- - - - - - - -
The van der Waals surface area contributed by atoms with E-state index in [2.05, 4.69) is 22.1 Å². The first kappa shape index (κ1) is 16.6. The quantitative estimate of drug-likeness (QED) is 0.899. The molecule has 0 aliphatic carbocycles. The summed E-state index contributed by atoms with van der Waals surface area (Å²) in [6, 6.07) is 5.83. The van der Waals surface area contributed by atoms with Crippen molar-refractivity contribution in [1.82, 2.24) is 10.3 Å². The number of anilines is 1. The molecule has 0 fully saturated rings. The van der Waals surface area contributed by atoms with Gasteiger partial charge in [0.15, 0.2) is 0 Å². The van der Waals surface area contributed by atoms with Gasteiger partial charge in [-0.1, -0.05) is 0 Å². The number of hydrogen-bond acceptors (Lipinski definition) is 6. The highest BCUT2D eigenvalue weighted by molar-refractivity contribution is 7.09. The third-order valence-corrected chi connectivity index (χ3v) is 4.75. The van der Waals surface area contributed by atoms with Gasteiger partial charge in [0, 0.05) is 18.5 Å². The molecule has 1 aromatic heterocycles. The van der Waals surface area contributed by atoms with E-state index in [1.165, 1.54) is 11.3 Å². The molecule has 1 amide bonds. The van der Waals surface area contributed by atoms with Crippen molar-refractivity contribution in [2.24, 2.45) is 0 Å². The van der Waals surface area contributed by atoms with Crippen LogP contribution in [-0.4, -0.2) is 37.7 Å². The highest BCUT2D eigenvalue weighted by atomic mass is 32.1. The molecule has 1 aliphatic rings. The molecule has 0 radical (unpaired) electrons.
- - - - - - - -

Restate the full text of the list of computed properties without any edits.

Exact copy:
The van der Waals surface area contributed by atoms with E-state index in [2.05, 4.69) is 22.1 Å². The first kappa shape index (κ1) is 16.6. The quantitative estimate of drug-likeness (QED) is 0.899. The molecule has 0 aliphatic carbocycles. The summed E-state index contributed by atoms with van der Waals surface area (Å²) in [6, 6.07) is 5.83. The van der Waals surface area contributed by atoms with Crippen molar-refractivity contribution in [1.82, 2.24) is 10.3 Å². The number of anilines is 1. The molecule has 0 fully saturated rings. The van der Waals surface area contributed by atoms with Gasteiger partial charge in [0.15, 0.2) is 0 Å². The van der Waals surface area contributed by atoms with Gasteiger partial charge in [-0.1, -0.05) is 0 Å². The number of hydrogen-bond acceptors (Lipinski definition) is 6. The highest BCUT2D eigenvalue weighted by molar-refractivity contribution is 7.09. The third-order valence-corrected chi connectivity index (χ3v) is 4.75. The van der Waals surface area contributed by atoms with Gasteiger partial charge in [0, 0.05) is 18.5 Å². The molecule has 1 aromatic heterocycles. The van der Waals surface area contributed by atoms with E-state index in [1.165, 1.54) is 11.3 Å². The molecule has 1 amide bonds. The van der Waals surface area contributed by atoms with Crippen molar-refractivity contribution in [2.24, 2.45) is 0 Å². The van der Waals surface area contributed by atoms with Crippen LogP contribution in [-0.4, -0.2) is 37.7 Å². The highest BCUT2D eigenvalue weighted by atomic mass is 32.1. The molecule has 1 aliphatic rings. The molecule has 0 radical (unpaired) electrons.